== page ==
Alderley Park joins international fight against antibiotic resistance


The Antimicrobial Resistance Centre (AMR Centre) based at BioHub Alderley Park is set to join the world's biggest public-private partnership dedicated to tackling one of the greatest modern threats to public health - antibiotic resistance.

The AMR Centre is one of five organisations in the partnership which has been set up to tackle the growing resistance of superbugs to antibiotics and speed up the development of new antibiotics, diagnostics and other therapies.

The Combating Antibiotic Resistant Bacteria Biopharmaceutical Accelerator (CARB-X) brings together leaders from industry, philanthropy, government and academia.

Other partners include the U.S. Department of Health and Human Services (HHS), the Wellcome Trust of London, Boston University School of Law and the National Institutes of Health's National Institute of Allergy and Infectious Disease.

Made possible through a cooperative agreement, the partnership promotes innovation and could provide hundreds of millions of dollars over five years to increase the number of antibiotics in the drug-development pipeline.

The AMR Centre is expected to receive $14million in matched funding from CARB-X in year one – and $100million in total over the next five years.

US President Barack Obama gave his support to the CARB-X consortium this week - confirming the US Government would invest $350m in the partnership over five years to fund research into combatting antibiotic resistance.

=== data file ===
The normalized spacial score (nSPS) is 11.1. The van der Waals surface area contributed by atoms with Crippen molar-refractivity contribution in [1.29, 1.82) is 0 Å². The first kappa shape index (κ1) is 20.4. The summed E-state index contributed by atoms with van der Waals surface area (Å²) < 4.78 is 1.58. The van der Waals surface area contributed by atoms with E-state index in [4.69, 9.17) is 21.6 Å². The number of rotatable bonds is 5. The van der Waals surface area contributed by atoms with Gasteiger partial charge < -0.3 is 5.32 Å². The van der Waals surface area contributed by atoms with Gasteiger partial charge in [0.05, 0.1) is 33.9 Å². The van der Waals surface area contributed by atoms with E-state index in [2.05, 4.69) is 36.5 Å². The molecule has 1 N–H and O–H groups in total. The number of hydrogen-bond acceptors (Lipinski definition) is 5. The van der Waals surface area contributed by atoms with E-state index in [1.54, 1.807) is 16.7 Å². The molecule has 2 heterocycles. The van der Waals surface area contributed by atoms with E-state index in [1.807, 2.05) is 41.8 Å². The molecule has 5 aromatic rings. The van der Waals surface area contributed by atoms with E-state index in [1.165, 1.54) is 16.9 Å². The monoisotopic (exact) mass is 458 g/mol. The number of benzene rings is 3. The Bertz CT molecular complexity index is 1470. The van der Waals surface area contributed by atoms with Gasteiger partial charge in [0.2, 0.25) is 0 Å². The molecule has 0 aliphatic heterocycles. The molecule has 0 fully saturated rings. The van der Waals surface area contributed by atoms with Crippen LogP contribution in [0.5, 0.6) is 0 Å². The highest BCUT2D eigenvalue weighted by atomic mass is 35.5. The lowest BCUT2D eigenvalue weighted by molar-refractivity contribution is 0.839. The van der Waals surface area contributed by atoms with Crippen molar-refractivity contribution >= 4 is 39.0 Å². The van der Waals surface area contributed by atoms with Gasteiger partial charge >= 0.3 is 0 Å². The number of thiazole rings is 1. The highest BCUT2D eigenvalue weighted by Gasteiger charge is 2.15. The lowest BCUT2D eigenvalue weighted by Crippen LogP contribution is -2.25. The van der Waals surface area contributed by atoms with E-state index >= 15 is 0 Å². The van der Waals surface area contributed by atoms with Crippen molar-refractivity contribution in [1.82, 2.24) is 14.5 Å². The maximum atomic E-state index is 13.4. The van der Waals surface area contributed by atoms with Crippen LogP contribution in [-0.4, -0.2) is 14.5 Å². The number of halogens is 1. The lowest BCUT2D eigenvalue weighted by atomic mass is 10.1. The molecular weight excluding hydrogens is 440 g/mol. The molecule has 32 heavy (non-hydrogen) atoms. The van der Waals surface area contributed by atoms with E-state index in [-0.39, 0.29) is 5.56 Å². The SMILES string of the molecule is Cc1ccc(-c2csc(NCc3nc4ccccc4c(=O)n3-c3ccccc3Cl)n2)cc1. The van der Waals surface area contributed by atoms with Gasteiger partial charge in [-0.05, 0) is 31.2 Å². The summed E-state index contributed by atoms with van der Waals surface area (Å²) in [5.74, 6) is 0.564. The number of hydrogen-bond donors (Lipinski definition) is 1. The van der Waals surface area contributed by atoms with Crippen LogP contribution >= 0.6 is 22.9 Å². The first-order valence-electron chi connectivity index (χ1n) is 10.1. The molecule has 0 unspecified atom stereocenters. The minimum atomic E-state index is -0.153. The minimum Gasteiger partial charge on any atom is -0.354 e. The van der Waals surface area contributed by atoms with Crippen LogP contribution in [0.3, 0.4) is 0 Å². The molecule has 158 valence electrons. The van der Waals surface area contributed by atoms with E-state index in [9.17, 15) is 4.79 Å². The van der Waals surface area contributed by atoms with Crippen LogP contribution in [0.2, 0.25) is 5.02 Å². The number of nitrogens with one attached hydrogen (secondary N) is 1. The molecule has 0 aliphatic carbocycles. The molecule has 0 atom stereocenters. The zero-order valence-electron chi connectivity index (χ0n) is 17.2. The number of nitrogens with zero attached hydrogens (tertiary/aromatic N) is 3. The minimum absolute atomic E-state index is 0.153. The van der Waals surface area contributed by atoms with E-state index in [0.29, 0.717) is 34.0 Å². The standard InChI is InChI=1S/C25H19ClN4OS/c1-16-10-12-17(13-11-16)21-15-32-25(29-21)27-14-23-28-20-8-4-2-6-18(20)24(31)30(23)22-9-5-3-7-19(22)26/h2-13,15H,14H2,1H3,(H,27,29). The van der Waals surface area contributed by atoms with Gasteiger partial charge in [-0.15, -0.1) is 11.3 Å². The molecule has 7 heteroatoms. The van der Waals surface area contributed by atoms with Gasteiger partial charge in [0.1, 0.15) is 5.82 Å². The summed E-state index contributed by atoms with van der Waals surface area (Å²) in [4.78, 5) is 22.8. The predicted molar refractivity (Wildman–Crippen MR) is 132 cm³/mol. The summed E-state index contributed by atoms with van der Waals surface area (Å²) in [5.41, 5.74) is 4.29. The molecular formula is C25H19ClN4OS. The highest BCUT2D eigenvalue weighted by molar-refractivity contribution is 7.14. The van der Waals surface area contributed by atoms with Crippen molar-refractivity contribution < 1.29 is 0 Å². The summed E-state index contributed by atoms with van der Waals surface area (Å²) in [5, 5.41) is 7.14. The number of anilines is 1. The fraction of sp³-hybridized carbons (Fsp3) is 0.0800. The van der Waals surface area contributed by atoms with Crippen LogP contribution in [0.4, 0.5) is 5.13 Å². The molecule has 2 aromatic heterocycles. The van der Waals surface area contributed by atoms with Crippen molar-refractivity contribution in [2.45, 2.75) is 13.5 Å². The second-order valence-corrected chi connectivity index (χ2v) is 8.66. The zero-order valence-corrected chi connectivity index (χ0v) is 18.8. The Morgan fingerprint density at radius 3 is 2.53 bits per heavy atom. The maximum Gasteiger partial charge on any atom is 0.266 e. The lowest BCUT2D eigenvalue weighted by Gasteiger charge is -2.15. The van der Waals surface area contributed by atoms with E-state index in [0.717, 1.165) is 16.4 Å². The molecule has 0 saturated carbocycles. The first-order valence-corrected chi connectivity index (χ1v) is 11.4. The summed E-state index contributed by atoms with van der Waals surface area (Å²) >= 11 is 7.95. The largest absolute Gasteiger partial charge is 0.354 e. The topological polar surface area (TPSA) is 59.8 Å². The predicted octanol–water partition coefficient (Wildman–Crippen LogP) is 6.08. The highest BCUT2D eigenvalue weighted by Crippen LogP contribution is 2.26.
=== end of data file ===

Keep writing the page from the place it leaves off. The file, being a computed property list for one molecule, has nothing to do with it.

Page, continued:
Dr Peter Jackson, steering group chairman of the AMR Centre said: "The creation of CARB-X is one of the most important steps yet in terms of rethinking how we deal with AMR and the partnership will have an impact around the world.

"We share the same goal of accelerating a new pipeline of treatments and diagnostics by working on new drug development programmes. We will do this in our own labs as well as in collaboration with other organisations, in particular providing support to small and medium-sized businesses and research institutes which have exciting new approaches to AMR."

Cheshire East Council Leader Rachel Bailey says the move puts Cheshire East "on the world stage in the fight against superbugs" - and will deliver a boost for the local economy, jobs, skills and the borough's cutting edge science businesses.

Councillor Bailey said: "The threat of anti-microbial resistance is a major global health issue. Cheshire East Council is a key player in the Anti-Microbial Resistance Centre (AMRC) – an internationally important public/private consortium based at Alderley Park dedicated to fighting anti-microbial resistance.

"The news that AMRC has joined the CARB-X consortium is fantastic news for Alderley Park and for Cheshire East. This means more investment in Cheshire East, more jobs and it puts us firmly on the world stage in the fight against superbugs.

"When AstraZeneca announced that they were leaving Alderley Park, Cheshire East Council acted swiftly and decisively to put in place a secure future for the site, co-investing with MSP and securing the Medical Technologies Catapult and Enterprise Zone status.

"AMRC is another world class addition to this and I am proud that we have put in place the right conditions for a flourishing AMR programme with global reach."

The funding boost to the AMR Centre will be used to help small and medium sized businesses to progress research and development projects into full clinical trials of new antimicrobial drugs and diagnostics.

Alderley Park, AMR Centre